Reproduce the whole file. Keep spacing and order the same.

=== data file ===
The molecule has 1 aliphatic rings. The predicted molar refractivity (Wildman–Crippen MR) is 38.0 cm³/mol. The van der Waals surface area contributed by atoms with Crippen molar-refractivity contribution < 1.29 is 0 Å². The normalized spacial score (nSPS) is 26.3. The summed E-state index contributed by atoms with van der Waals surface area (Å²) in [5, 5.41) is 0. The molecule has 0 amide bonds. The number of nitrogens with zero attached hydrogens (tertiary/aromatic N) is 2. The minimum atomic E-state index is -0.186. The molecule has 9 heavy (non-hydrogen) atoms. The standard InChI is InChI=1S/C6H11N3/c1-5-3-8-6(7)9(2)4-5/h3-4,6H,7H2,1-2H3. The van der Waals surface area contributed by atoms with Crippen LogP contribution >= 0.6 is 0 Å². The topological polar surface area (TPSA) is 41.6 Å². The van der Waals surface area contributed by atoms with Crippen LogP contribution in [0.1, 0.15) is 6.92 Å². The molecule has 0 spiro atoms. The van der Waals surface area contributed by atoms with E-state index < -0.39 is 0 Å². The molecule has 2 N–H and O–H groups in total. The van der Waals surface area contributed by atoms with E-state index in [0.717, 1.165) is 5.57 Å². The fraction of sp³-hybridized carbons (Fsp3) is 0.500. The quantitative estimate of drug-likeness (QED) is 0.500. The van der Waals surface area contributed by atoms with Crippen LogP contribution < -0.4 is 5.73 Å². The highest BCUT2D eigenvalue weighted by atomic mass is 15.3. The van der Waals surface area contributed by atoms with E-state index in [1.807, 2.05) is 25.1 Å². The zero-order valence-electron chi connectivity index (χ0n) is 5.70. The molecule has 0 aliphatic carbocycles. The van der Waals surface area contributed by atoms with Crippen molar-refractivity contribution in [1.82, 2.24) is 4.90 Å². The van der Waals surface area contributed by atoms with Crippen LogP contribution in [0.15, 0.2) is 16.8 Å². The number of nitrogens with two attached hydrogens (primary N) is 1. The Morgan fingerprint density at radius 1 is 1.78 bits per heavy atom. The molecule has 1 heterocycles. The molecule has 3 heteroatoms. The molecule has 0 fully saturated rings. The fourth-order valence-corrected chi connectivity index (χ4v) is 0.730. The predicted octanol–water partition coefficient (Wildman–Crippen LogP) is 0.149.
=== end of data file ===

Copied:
The molecule has 1 aliphatic rings. The predicted molar refractivity (Wildman–Crippen MR) is 38.0 cm³/mol. The van der Waals surface area contributed by atoms with Crippen molar-refractivity contribution < 1.29 is 0 Å². The normalized spacial score (nSPS) is 26.3. The summed E-state index contributed by atoms with van der Waals surface area (Å²) in [5, 5.41) is 0. The molecule has 0 amide bonds. The number of nitrogens with zero attached hydrogens (tertiary/aromatic N) is 2. The minimum atomic E-state index is -0.186. The molecule has 9 heavy (non-hydrogen) atoms. The standard InChI is InChI=1S/C6H11N3/c1-5-3-8-6(7)9(2)4-5/h3-4,6H,7H2,1-2H3. The van der Waals surface area contributed by atoms with Crippen LogP contribution >= 0.6 is 0 Å². The topological polar surface area (TPSA) is 41.6 Å². The van der Waals surface area contributed by atoms with Crippen LogP contribution in [0.1, 0.15) is 6.92 Å². The molecule has 0 spiro atoms. The van der Waals surface area contributed by atoms with E-state index < -0.39 is 0 Å². The molecule has 2 N–H and O–H groups in total. The van der Waals surface area contributed by atoms with E-state index in [0.717, 1.165) is 5.57 Å². The fraction of sp³-hybridized carbons (Fsp3) is 0.500. The quantitative estimate of drug-likeness (QED) is 0.500. The van der Waals surface area contributed by atoms with Crippen LogP contribution < -0.4 is 5.73 Å². The highest BCUT2D eigenvalue weighted by atomic mass is 15.3. The van der Waals surface area contributed by atoms with E-state index in [1.807, 2.05) is 25.1 Å². The zero-order valence-electron chi connectivity index (χ0n) is 5.70. The molecule has 0 aliphatic carbocycles. The van der Waals surface area contributed by atoms with Crippen molar-refractivity contribution in [1.82, 2.24) is 4.90 Å². The van der Waals surface area contributed by atoms with Crippen LogP contribution in [0.15, 0.2) is 16.8 Å². The number of nitrogens with two attached hydrogens (primary N) is 1. The Morgan fingerprint density at radius 1 is 1.78 bits per heavy atom. The molecule has 1 heterocycles. The molecule has 3 heteroatoms. The molecule has 0 fully saturated rings. The fourth-order valence-corrected chi connectivity index (χ4v) is 0.730. The predicted octanol–water partition coefficient (Wildman–Crippen LogP) is 0.149.